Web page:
From April South Africa’s Department of Small Business Development will have a further R475 million ($30.4m) to spend helping small businesses, the Minister of Finance Pravin Gordhan (pictured above) announced in his Budget speech yesterday.
This is good news. While many still question the impact the department has made, the additional allocation - which amounts to an 18% increase in 2016/17 alone over 2015/16 - will help test whether more money will really help the department to deliver or not
Its allocation for 2016/17 now comes to R1.3 billion, up from almost R1.15 billion in 2015/16. This is double the about 8% increase in total budgeted spend for all its programmes and departments for 2016/17.
It's a small victory for the department which last year had its requested allocation cut by a third by the National Treasury (see this earlier post).
Where it's all going
The Estimates of National Expenditure for the Department of Small Business Development reveal that part of the new allocations will go to help fund market support (R65m) and competitiveness support (R110m) for small firms and help develop co-operatives (R8m).
About R50m a year will go to cover the cost of administration of corporate services, communication and financial management. This, while an additional about R10m a year has been allocated to carry out monitoring of programmes and policy research.
The National Treasury says in its 2016 Budget review that over the next three years the Small business department aims to spend among other things:
Less for Seda
The department’s Small Enterprise Development Agency (Seda), which assists business owners with business support and incubation, will however see its allocation decline to R676m in 2016/17, down from R769m in 2015/16 (it will rise to R760m in 2017/18).
Calculations (*see below) by Small Business Insight reveal that Seda’s decreased allocation (falling by 12%), is in step with smaller allocations for small business agencies in Brazil (down 21%) and Malaysia (down 13%).
However in Chile, the country’s micro business support agency Sercotec saw its allocation grow by 39% this year (the government's total budget grew at 8% - by about the same as in South Africa, while Malaysia and Brazil's both grew at about just over 2%).
Small business appears to be getting a bigger focus from the government, perhaps a tacit acknowledgement that growing the sector is an important way to reduce unemployment.
The government's other planned measures, contained in the 2016 Budget Review include:
In addition the SA Revenue Service (Sars) has designed a mobile tool to help small firms register at their own premises, and implemented a single registration process, avoiding the need to re-register for different taxes
E-portal a boon
Yet among all these perhaps most welcoming is that from April it will be mandatory for all government departments (provincial and national) to use a new e-tender portal to advertise tenders.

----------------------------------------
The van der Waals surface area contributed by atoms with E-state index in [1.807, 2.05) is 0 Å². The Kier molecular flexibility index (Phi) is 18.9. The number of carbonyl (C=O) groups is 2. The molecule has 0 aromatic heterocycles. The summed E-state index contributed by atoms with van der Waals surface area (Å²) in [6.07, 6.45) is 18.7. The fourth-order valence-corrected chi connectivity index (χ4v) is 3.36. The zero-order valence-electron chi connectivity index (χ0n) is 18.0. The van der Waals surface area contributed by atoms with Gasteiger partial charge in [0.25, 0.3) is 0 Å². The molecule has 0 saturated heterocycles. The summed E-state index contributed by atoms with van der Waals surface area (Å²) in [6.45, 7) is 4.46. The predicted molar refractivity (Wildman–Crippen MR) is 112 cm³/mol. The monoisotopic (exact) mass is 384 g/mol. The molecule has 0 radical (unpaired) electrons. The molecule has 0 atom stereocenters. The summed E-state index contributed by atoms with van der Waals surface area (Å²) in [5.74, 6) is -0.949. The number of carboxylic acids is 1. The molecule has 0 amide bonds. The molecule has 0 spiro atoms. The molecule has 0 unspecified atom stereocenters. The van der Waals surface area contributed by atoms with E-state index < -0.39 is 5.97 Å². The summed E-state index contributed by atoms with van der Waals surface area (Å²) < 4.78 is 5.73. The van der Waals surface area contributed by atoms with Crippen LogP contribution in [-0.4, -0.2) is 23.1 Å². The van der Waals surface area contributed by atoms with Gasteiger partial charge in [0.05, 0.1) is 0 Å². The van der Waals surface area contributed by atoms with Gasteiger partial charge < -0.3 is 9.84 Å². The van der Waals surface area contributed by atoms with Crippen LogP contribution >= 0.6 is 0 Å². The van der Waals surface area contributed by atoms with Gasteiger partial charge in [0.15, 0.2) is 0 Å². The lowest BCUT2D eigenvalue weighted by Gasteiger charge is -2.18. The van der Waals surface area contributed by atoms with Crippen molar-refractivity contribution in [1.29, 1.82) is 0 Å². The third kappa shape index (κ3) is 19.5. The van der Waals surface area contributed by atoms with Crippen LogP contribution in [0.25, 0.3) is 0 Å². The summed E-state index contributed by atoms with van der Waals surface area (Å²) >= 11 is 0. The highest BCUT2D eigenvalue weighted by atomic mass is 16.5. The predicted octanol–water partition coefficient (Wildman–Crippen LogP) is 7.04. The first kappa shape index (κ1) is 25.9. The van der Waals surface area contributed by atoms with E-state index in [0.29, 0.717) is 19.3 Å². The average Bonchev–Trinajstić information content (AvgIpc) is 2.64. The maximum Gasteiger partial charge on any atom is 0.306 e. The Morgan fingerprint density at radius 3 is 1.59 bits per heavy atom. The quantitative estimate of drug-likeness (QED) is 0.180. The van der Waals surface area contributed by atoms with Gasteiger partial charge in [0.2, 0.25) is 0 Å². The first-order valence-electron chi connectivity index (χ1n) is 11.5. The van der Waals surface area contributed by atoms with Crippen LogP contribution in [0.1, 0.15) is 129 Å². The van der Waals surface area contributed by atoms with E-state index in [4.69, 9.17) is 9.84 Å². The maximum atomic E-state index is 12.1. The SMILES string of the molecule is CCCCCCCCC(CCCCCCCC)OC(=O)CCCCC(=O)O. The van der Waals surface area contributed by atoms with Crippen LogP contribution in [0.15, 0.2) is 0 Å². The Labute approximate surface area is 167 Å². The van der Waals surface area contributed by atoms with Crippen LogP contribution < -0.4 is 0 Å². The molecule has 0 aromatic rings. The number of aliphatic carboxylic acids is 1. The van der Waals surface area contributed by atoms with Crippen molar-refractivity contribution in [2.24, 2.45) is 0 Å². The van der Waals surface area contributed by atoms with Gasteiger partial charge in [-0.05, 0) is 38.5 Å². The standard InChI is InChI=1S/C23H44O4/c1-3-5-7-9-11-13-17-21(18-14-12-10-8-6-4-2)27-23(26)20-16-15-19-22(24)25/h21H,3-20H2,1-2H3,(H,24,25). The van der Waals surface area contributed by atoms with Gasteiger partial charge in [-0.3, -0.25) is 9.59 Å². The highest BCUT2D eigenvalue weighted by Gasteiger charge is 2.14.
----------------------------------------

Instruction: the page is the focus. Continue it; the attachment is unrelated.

Suppliers will need to be registered on the central supplier database from 1 April 2016 for transactions with national and provincial government and their entities, and from 1 July 2016 for municipalities
Gordhan said in his Budget Speech yesterday that the portal is expected to save the government R25 billion a year by 2018/19, out of a government procurement budget of about R500 billion a year. This is significant
“Since the inception of the eTenders portal in 2015, for example, the site has published 2,500 tenders worth about R35 billion. Transparency has improved, and advertising and administrative costs have come down significantly,” the National Treasury said.
A Public Procurement Bill is also being finalised and will be released for comment in the first half of this year. The National Treasury will also review contracts above R10 million to ensure value for money.
An e-procurement portal is a major victory. It could provide small firms with greater access to state procurement. Those officials that don't pay on time can be punished, as Chile now plans to do, through its e-procurement portal (see this previous post).
The government it seems, is finally waking up to the fact that small businesses have a vital role to play in creating jobs. The tricky thing will be to try to ensure that the support counts. Roping in more private-sector organisations and big business might just help.
Timm is a South African who writes on small business. Follow him on Twitter at @Smallbinsight and on Facebook.
*Calculations for allocations to SME agencies:
Chile's micro business support agency Sercotec was allocated 46,892 million pesos in the 2016 budget. This is up from 33,632 million pesos in 2015, or 39%. The 2016 budget of 37,642,525 million pesos is up X% over the 2015 budget of 34,788,062 million pesos.
Brazil's small business agency Sebrae (which draws its allocation from a tax on company payrolls, rather than from an allocation from the main budget) will have a budget of 3,9 billion reals available in 2016, down from 4,95 billion in 2015. Much of the decrease is owing to the pool of tax that is carried over from previous years having shrunk from over 1,1 billion reals in 2015 to 673 million reals this year. Brazil's total budget meanwhile increased by 2,2% to 3 trillion reals or $767 billion in 2016, up slightly from 2.98 trillion reals or $750bn in 2015
In Malaysia's for 2016 it's small business agency SME Corp saw its contribution fall to 55,2 million ringgits (from 64m ringgits in 2015). This while the total budget of 267.2 billion ringgits was up from 260.7 billion ringgits in 2015.
Stephen Timm is a